Gazette Vet: If You Think You Know Everything, You Don’t Know Anything

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We had a great faculty when I was a veterinary student at Virginia Tech, and from what I hear this is still the case today. In particular, my clinical instructors were very helpful and memorable in not only the material they taught, but also in the lessons they shared from years of practice. Rattling around in my mind over the years are many stories and pieces of advice that are still quite significant for me after 16 years of practice.  

Recently I was reminded of a quote from Dr. Ed Monroe, one of our internal medicine instructors.  He also co-wrote the internal medicine textbook we read. Needless to say, Dr. Monroe is a very smart veterinarian and a great instructor. However, despite his knowledge base and competency, he continually told us “Remember, if you think you know everything, then you don’t know anything.” I was impressed by this thought because it’s not what you think you’re going to hear from the guy who literally wrote the textbook.  But now I know exactly what he meant.

In any given day in our veterinary hospital, we will see an amazing variety of cases. Sure, there are the puppy and kitten visits, but our time is spent more with cases like kidney failure, orthopedic injuries, neurologic degeneration, behavioral problems, major trauma… the list goes on and on. 

With a great knowledge base learned in school, as well as plenty of years in the trenches, you might start to think that you’ve seen it all.  Real life shows us that is never the case! I am amazed that nearly every day I see things that I’ve never seen before, uncommon diseases, unusual presentations of common diseases, or just dogs and cats finding new ways of messing themselves up. “Real life medicine” definitely keeps me from getting bored.

For example, I recently saw a dog for a recheck after a dental cleaning with some extractions. He initially came to us when his owners became concerned about some really bad breath and what seemed like jaw pain. Sure enough, he had a few badly infected teeth that were actually loose. I knew we needed to extract them. Dental extractions are something we do nearly every day, so no problem. He came in the following week and the bad teeth came out just fine, although we did note there was more bone loss than normal around the affected tooth roots. He recovered well, but a few weeks later he started having some more odor and mouth pain, and that’s when I saw him again. Opening his mouth, I was quite shocked to see a few new areas of major bone loss and infection around teeth that looked just fine during his procedure and x-rays. After a bit of researching and consulting, I learned that there is an uncommon autoimmune disease where a dog’s immune system can start attacking the bone around the tooth roots, causing rapid dental disease and infection. How have I never seen this before in 16 years of busy practice?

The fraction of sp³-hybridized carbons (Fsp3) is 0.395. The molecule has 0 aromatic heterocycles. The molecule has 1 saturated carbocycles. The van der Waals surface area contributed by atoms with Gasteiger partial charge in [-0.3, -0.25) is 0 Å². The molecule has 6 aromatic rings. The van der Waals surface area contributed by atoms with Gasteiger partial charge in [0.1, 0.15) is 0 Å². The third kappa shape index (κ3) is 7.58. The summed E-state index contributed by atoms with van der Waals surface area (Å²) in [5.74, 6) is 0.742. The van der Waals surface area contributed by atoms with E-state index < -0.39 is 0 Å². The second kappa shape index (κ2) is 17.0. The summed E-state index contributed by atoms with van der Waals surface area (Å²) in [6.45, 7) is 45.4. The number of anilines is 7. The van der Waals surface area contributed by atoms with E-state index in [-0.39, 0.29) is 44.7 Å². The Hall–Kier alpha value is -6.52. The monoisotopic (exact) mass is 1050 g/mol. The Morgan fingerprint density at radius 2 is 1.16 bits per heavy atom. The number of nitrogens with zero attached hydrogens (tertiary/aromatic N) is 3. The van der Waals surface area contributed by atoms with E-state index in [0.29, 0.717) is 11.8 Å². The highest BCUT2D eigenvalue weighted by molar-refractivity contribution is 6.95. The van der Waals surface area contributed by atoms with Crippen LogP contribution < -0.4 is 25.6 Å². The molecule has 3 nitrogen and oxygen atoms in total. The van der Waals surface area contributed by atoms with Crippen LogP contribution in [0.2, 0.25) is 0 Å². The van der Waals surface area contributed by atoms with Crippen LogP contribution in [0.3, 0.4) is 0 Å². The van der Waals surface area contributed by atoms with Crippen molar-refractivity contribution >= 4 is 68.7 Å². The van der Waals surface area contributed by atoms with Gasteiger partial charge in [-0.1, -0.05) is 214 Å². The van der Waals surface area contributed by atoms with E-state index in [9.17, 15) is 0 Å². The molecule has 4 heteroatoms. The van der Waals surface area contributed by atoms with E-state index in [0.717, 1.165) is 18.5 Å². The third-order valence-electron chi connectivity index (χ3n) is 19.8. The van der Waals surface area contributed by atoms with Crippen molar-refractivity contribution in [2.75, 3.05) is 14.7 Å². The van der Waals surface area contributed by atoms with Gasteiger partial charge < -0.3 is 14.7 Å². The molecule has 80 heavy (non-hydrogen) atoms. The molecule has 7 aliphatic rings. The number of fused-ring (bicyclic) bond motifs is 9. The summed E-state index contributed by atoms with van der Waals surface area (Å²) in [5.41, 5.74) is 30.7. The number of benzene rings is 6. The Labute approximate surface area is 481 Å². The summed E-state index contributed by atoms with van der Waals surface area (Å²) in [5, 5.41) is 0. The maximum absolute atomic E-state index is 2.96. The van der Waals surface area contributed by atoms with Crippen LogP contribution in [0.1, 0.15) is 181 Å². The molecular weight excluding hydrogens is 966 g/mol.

If you think you know everything, then you don’t know anything.

I often come back to this quote because it keeps me humble and makes me a better veterinarian. I think it also applies to just about any profession out there, as well as life in general. When we become overconfident in our knowledge and experience, we stop searching. There are always other possible diagnoses and other possible treatments, and if we think we know everything, we are going to close the door to those possibilities. That makes for bad clinical practice. No, I don’t right away look for the exotic possibilities when faced with a seemingly common problem, but thanks in part to Dr. Monroe, I keep myself humble enough to know that… I don’t really know.

Another problem I see in medicine these days (and this includes human medicine) is that in this newer era of “evidence-based medicine,” we are becoming increasingly dependent on evidence and less dependent on experience and critical thinking. Evidence-based medicine simply describes the common-sense method of integrating clinical experience and patient values with the best medical research when making decisions about patient care. This is not a new idea and I definitely do my best to practice this approach. The amount of medical research performed over the past 20 years is staggering and is a wonderful addition to our understanding of health and medicine.

But what happens when the information from a great study just doesn’t quite fit with our case?  What happens when our evidence is disproven just a few years later by another study? And what about the problems we encounter that simply have no relevant study to learn from?  

I often think of eggs and coffee. It seems that every five years there is some study that shows eggs are good for you, then eggs are bad for you. Coffee is good for you. No, wait, coffee is bad for you.  Statins are good for you. No, wait, maybe they’re not.  

If you think you know everything, then you don’t know anything.

Dr. Monroe’s quote also tells me that not only do I have to be humble and keep searching for other possibilities, but also to use my head and think. There is a ton of really important research out there, but it is the clinician’s job to integrate that information into decisions about care. If that is done with overconfidence, we may find we are putting our patient’s health upon a house of cards. If this integration is done with humility, we are more likely to use our critical thinking skills to make sure our decisions make sense and our patient’s health is on a good foundation.  

Interestingly, I think it is the wild animals that actually know everything. They know what to eat, how to raise their young, and how to survive in the wild. 

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